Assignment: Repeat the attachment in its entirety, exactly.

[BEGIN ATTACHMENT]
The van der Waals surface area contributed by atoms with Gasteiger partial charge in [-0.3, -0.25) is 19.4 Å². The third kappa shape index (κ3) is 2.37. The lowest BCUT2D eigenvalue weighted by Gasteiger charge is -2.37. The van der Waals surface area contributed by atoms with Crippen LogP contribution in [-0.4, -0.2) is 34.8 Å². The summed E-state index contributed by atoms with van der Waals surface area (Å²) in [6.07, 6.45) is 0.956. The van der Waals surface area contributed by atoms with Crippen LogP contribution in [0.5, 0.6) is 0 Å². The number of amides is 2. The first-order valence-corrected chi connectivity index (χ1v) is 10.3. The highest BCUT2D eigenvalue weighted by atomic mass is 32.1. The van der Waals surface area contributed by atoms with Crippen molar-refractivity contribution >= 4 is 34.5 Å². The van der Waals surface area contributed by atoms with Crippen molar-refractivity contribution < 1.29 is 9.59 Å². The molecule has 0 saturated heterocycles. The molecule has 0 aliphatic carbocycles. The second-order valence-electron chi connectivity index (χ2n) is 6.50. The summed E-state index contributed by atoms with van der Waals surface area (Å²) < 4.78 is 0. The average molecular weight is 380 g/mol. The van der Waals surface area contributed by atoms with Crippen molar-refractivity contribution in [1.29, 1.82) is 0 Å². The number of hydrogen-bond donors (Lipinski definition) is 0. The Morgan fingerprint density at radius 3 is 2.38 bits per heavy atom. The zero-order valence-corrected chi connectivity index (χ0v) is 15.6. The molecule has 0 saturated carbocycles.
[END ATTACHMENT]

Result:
The van der Waals surface area contributed by atoms with Gasteiger partial charge in [-0.3, -0.25) is 19.4 Å². The third kappa shape index (κ3) is 2.37. The lowest BCUT2D eigenvalue weighted by Gasteiger charge is -2.37. The van der Waals surface area contributed by atoms with Crippen LogP contribution in [-0.4, -0.2) is 34.8 Å². The summed E-state index contributed by atoms with van der Waals surface area (Å²) in [6.07, 6.45) is 0.956. The van der Waals surface area contributed by atoms with Crippen LogP contribution in [0.5, 0.6) is 0 Å². The number of amides is 2. The first-order valence-corrected chi connectivity index (χ1v) is 10.3. The highest BCUT2D eigenvalue weighted by atomic mass is 32.1. The van der Waals surface area contributed by atoms with Crippen molar-refractivity contribution >= 4 is 34.5 Å². The van der Waals surface area contributed by atoms with Crippen molar-refractivity contribution < 1.29 is 9.59 Å². The molecule has 0 saturated heterocycles. The molecule has 0 aliphatic carbocycles. The second-order valence-electron chi connectivity index (χ2n) is 6.50. The summed E-state index contributed by atoms with van der Waals surface area (Å²) < 4.78 is 0. The average molecular weight is 380 g/mol. The van der Waals surface area contributed by atoms with Crippen molar-refractivity contribution in [1.29, 1.82) is 0 Å². The number of hydrogen-bond donors (Lipinski definition) is 0. The Morgan fingerprint density at radius 3 is 2.38 bits per heavy atom. The zero-order valence-corrected chi connectivity index (χ0v) is 15.6. The molecule has 0 saturated carbocycles.